Expanded Viewpoints – time, space, and improvisation 1
Name of lecturer(s)
Howard Scott LOTKER
Learning outcomes of the course unit
Using the Expanded Viewpoints framework, the course explores being and experiencing together in time and space as a basic situation of theater and many other kinds of performance. Students will grow and develop as improvisors and theater makers towards:
- studying, experiencing, and expanding their understanding of basic acting / performative principles,
- studying, experiencing, and expanding understanding of the basic dramaturgical / directorial building blocks and aspects of what creates meaning onstage and what makes a performance a performance,
- developing an understanding of, and experience in various devising theater and improvisation strategies,
- working with a focus on unifying expression of body, voice, and situation,
- creating conditions for open and creative communication within the group during improvising and while giving feedback,
- experiencing non-theatre spaces as potential locations for performance,
- exploring improvisation as a path to self-discovery, self-acceptance, and self-actualization.
Mode of study
Early classes feature group forming and time/space research exercises, Expanded Viewpoints improvisations, and analysis of the improvisations in open discussions with the entire group. Later in the work, once the group has gone beyond the beginning phases, we begin to work with themed improvisations, improvisations in site-specific locations, and looking at strategies for using Expanded Viewpoints as a tool for devising theater.
Prerequisites and co-requisites
Previous theater performing, dance, movement or acting experience is ideal, if you do not have any please contact the teacher if the workshop is a good fit for you.
The Expanded Viewpoints are a way of looking at the component parts that make up TIME and SPACE of everyday life and of performance. We study, play and work with these elements in order to be able to be aware of time and space, to see them more clearly, to experience them more deeply, and to be able to use them more fully in performance, improvisation, and life. Expanded Viewpoints are especially useful for actor / performer training, creating material for devised theater, and for creating improvised performances.
Background: The Viewpoints were originally developed in the 1970’s by American Choreographer Mary Overlie, who used her Six Viewpoints for training dancers and creating choreographies. Her original Viewpoints are: Space, Shape, Time, Emotion, Movement, and Story (SSTEMS). Mary Overlie said, “The Six Viewpoints deconstruct theater by shifting concentration from the whole to the particular, (it’s) like splitting the atom.”.
Anne Bogart and Tina Landau, along with Anne Bogart’s SITI Company (NY, USA), developed Overlie’s viewpoints for their actor training and their director-led devised theater work. Their Viewpoints are broken down into the categories of viewpoints of time and space. The Viewpoints of Time are: Tempo, Duration, Kinesthetic Response, and Repetition. And Space: Shape, Gesture, Architecture, Spatial Relationship and Topography.
After years of practicing and teaching Viewpoints I became interested in developing Viewpoints into a purely improvisational, site-specifically grounded form. In my research, performance, and teaching I (re)discovered some additional Viewpoints that I think are useful, that we work with in the Expanded Viewpoints framework: in Time: Musicality; Timing / Kairos; and in Space: Gaze / Eye Focus; Stillness / Silence; Effort; and Performance / Audience Relationship.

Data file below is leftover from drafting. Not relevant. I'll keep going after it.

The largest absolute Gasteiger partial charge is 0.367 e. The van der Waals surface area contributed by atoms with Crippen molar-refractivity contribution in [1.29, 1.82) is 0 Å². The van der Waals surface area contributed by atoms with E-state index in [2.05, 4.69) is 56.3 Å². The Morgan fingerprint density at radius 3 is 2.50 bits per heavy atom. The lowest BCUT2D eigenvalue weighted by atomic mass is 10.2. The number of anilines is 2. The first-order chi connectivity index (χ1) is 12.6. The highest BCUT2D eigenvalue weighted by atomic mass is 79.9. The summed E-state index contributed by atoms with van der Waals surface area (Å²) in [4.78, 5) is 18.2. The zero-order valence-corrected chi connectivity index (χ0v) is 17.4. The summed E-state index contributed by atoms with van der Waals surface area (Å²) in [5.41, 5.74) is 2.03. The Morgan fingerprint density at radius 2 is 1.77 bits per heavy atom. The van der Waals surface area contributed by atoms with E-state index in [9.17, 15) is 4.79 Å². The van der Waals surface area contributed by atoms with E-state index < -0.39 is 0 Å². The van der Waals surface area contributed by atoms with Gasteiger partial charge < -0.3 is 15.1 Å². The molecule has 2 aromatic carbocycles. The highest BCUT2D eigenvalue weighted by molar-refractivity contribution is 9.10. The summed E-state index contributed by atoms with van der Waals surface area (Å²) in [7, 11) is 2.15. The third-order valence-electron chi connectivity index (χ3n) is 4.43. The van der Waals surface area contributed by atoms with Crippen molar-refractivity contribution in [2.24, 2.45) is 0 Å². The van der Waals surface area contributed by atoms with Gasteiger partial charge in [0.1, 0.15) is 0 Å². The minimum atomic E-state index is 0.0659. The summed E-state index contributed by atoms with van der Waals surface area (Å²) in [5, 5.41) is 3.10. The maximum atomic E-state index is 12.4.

So the complete list of Expanded Viewpoints we will be working with is: Time: Tempo, Duration, Kinesthetic Response, Musicality, Timing / Kairos, and Repetition. And in Space: Shape, Gesture, Gaze / Eye Focus, Architecture, Effort, Spatial Relationship, Topography, Stillness / Silence, and Performance / Audience Relationship.
Recommended or required reading
Recommended or required reading:
Psychophysical Acting: An Intercultural Approach after Stanislavsky by Phillip B. Zarrilli (November 28, 2008)
The Viewpoints Book: A Practical Guide to Viewpoints and Composition – by Anne Bogart and Tina Landau (August 1, 2004)
Other Recommended Reading:
A Dictionary of Theatre Anthropology: The Secret Art of the Performer by Eugenio Barba and Nicola Savarese (Dec 16, 2005)
Games for Actors and Non-Actors 2nd Edition by Augusto Boal (Oct 27, 2002)
The Hero with a Thousand Faces by Joseph Campbell (The Collected Works of Joseph Campbell) (July 28, 2008)
The Interventionists: Users' Manual for the Creative Disruption of Everyday Life by Nato Thompson, Gregory Sholette, Joseph Thompson and Gregor Sholette (Sep 1, 2006)
Impro: Improvisation and the Theatre by Keith Johnstone (Jan 7, 1987)
The Tao of Natural Breathing: For Health, Well-Being, and Inner Growth by Dennis Lewis (Mar 2, 2006)
Theatre of the Oppressed by Augusto Boal and Charles A. McBride (Jan 1, 1993)
The Performance Studies Reader by Henry Bial (Editor), Sara Brady (Editor) (August 8, 2015)
Qi: Increase Your Life Energy by Stefan Stenudd (Oct 19, 2009)
Zen in the Art of Archery by Eugen Herrigel and R. F. C. Hull (Jan 26, 1999)
Assessment methods and criteria
Credit / grade is awarded based on attendance, effort, growth, fostering a positive atmosphere in the group, completing reading and journal writing assignments.
This course may be either in Czech, English or taught bilingually.
This course is an elective for all AMU students
Schedule for winter semester 2019/2020:
(Karlova 26, Praha 1)
(Karlova 26, Praha 1)
Schedule for summer semester 2019/2020:
The schedule has not yet been prepared